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Postchemotherapy questions about germ cell tumor

I was diagnosed with a mediastinal yolk sac carcinoma (germ cell tumor) back in October of 07. I have been through chemotherapy with good results. Before therapy, my Alpha feta protein level was over 12,000, the tumor was approx. 8 centimeters, and I had a Pet Suv uptake of 22. I just had my first postchemo pet scan and blood work done in the last week or so (a month after my last chemo treatment). Now the tumor is approx. 5x4 centimeters, AFP level is 16, and the Suv of the Pet was 2.3. My doctor thinks that all of the viable cancer is gone and that the AFP level will normalize. So he plans to wait a month and check the AFP levels again. If they are normal (below 8) he is going to send me to the surgeon to have the mass removed. If they don't normalize or come down, he plans on doing two more rounds of chemotherapy. I have a few questions for anyone out there with a similar experience to mine or otherwise qualified to answer.

When the AFP is this close to normal, would it be "acceptable in the medical community" for the doctor to go ahead and order the removal of the tumor, rather than waiting a month to see "what" the AFP does?

Would it be wiser to check the AFP weekly rather than waiting a month?

Is it uncommon to still have an elevated (elevated by 8) AFP marker postchemotherapy when there is no viable cancer? Or, does it take time for the AFP to normalize after chemotherapy? -I have been off chemo for one month.
3 Responses
Avatar universal
MEDICAL PROFESSIONAL
Hi.  I need some additional information before I can adequately answer your question:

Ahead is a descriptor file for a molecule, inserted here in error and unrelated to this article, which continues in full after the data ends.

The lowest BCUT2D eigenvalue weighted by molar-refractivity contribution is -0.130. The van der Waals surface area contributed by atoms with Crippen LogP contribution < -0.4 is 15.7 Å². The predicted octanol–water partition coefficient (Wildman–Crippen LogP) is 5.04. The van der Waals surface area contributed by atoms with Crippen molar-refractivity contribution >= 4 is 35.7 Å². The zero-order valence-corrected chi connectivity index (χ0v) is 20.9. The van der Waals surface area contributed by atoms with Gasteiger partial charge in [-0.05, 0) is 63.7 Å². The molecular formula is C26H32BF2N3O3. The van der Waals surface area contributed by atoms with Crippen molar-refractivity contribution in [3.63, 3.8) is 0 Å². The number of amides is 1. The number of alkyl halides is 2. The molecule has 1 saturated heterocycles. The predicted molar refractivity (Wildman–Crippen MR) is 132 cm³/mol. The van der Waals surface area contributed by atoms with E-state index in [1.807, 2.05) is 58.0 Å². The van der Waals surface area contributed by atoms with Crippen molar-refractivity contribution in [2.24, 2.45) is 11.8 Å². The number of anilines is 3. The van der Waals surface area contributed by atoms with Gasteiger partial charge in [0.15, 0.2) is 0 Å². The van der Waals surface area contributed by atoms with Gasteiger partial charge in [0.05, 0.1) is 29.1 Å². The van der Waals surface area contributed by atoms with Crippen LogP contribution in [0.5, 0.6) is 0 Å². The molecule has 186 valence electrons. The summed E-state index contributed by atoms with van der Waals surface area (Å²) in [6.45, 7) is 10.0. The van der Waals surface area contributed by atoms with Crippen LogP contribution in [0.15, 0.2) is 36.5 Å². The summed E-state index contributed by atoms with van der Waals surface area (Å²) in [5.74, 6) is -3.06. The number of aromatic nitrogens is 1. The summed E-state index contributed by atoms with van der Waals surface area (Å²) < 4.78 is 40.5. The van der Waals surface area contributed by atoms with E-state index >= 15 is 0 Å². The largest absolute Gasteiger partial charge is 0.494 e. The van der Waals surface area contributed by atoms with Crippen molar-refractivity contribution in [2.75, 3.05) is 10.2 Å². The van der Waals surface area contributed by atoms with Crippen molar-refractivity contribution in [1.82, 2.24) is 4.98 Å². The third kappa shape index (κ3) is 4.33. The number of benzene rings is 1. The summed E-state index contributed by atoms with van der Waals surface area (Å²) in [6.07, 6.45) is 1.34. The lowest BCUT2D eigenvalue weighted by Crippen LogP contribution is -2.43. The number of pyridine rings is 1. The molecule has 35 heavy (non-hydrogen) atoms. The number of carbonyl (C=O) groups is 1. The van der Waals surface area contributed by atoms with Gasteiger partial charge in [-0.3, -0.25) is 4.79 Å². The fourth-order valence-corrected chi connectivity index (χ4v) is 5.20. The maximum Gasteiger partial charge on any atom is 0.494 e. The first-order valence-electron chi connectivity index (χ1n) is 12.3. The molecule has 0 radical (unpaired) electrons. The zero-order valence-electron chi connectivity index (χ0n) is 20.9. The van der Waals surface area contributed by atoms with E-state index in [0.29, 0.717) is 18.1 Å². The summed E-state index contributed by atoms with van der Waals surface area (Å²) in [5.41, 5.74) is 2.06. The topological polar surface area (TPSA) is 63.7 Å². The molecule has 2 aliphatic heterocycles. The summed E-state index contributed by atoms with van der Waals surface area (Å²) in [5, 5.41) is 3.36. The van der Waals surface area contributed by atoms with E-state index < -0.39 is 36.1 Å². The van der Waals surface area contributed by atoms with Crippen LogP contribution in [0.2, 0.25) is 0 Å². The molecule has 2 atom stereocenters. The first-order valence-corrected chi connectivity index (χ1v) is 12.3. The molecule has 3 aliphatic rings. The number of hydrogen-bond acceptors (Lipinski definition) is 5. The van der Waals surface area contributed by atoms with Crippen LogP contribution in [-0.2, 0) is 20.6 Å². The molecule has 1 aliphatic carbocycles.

1.  Is that germ cell tumor ovarian or testicular? It's not clear to me whether you're male or female.
2.  What drugs were given?

Offhand, I don't see any reason why your doctors have to wait for the AFP to normalize before operating, unless you've just finished your chemotherapy regimen, and the doctors are waiting for the effects of the chemotherapy to subside before going in (it takes 3-4 weeks).  Chemotherapy may cause delay in wound healing, and they probably want to avoid this side effect, hence the delay in surgery. But if you've been off chemotherapy for one month, I think they can already proceed with the surgery. Taking that tumor out will actually decrease the AFP levels further.

There is no need to check the AFP levels weekly.  The levels take time to come down after chemotherapy, and little difference may be seen between the results of weekly determinations.
Avatar universal
First off, thanks for the response. I am a male. The tumor is not of testicular origin, it originated in the mediastinal area (I am told this is rare) I guess the techinal term of my cancer is nonseminoma mediastinal yolk sac carcinoma. I was given 4 rounds of bleomycin, eptopiside, and cistiplatin.

Avatar universal
MEDICAL PROFESSIONAL
Hi.  Thanks for clarifying your diagnosis - that you have a primary mediastinal germ cell tumor. Taking into account the additional information you have given, I would say that your doctor is doing the right thing by choosing to recheck the AFP levels after a month instead of proceeding with an immediate surgery.  He probably just wants to optimize your chemotherapy treatment - two courses of chemotherapy can still be given if the AFP is still elevated (meaning there's still residual viable tumor).  The surgery is usually done when the AFP has gone down to normal.
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